Cassie Pickersgill is a tall, leggy, box dyed redhead pole dance instructor and performer, the other half of The Pole Nook pole photography and dance studio, as well as a sex worker and a theatre trained dancer with eight years of vocational dance training. Known for her miles-long splits and her badass choreo, Cassie has always been one of my favourite performers, and I’ve become even more inspired by her since getting to know her. I’m super excited to have her here on the blog, where she talks about everything from going to dance boarding school to cheerleading at the Indian Premier League, from winning international pole competitions to starting a business at 25, all the way to working in strip clubs and performing at iconic London events.
Cassie’s pole dance style
I first found Cassie on Instagram, not just because she was an instructor in the London pole dance scene, but also because she was one of the few people I could find who regularly danced to rock – I was like, YES! We exist!
Cassie describes herself as a dancer with a love of metal and the macabre. She adores bringing powerful routines with a dark undertone to life (especially if they include being covered in fake blood).
Even though her style is often classed as flow, Cassie says: “I don’t feel like my style fits into the box that’s given to me – I guess I do flow, but I don’t flow like most people. Definitely prefer dancing to rock music, I like a bit of power – I’m not a hard style dancer, but I do like a kip every now and then!”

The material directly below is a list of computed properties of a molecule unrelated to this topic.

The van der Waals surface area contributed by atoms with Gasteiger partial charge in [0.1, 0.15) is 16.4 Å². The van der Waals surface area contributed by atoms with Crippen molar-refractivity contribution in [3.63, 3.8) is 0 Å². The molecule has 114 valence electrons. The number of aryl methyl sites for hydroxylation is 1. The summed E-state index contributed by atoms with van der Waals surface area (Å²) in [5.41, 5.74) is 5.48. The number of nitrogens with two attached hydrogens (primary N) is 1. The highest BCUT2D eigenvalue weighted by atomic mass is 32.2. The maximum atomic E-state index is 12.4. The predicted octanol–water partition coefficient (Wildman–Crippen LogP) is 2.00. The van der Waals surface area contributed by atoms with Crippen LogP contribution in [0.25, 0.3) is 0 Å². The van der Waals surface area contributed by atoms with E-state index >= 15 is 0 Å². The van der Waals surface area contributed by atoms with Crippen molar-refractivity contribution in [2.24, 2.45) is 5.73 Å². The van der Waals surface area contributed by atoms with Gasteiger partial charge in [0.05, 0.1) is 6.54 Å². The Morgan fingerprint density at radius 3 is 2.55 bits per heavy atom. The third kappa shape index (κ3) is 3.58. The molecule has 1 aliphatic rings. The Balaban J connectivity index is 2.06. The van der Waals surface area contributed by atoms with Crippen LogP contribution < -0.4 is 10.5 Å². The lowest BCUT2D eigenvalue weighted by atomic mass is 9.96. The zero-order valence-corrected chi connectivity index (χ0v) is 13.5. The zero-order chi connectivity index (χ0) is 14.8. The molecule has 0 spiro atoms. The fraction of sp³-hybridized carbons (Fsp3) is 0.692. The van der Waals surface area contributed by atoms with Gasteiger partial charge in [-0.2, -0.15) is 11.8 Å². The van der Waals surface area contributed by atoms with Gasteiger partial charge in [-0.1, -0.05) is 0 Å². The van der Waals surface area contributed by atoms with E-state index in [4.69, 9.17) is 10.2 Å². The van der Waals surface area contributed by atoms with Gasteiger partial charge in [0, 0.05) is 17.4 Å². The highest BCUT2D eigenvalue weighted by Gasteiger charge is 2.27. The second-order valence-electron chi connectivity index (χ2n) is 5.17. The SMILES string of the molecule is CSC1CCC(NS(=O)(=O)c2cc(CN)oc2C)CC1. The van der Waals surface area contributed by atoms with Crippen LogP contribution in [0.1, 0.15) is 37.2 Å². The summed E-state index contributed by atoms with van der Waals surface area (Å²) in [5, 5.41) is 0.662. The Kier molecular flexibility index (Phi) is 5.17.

I’ve always been in awe of Cassie’s style because, unlike me and my love for chaos, she delivers very precise and yet very powerful and felt performances to rock music. Her splits are absolute goals, and she gives the best face on stage.
We met for the first time when we were both teaching at Akila Pole Studio, where we got together for a training session where we achieved nothing: Cassie tried to teach me Bird of Paradise, I tried to teach her Brass Bridge, we failed, we laughed, we kept in touch. Since then, we’ve been regularly getting together to rehearse for competitions and performances, and we sat down for this interview while enjoying some much needed post-training pizza and beer. In this interview, we cover the experiences that have influenced and shaped her career.
Before the pole: Cassie’s dance training
Cassie’s skills and stage presence are the results of years of hard work: she has been training as a dancer since the age of 11.
Originally from Jersey, Channel Islands, Cassie chose to attend a vocational dance boarding school because, at the time, she wanted to be a ballerina. She says: “I’d been dancing since I was 3, as children do, I said to my mum that I wanted to do this, but when you’re in Jersey… you can’t really do that in Jersey.”
So she auditioned for and got into The Hammond boarding school in Chester, England, where she studied for five years. Her days were very structured: she’d have a normal school day until 3PM, and then stay for two more hours after to dance, and go in on Saturdays to dance too. Once she became more advanced in her training, she also went to school early in the mornings to do advanced ballet.
Moving away from home so young was hard. She shared a room with six or seven other girls, on bunk beds, in a boarding house. “At first, when you go to boarding school, it feels like you’re on a sleepover,” Cassie says. “The worst part was when I first went home for Christmas the first year – going back was horrific.”
Cassie thinks her dance training and her experience growing up at boarding school had a huge impact on her character: “You grow up quite quickly. As a result, I’m quite independent, people always think I’m older than I am. And you form friendships quite well, because you literally live on top of people.”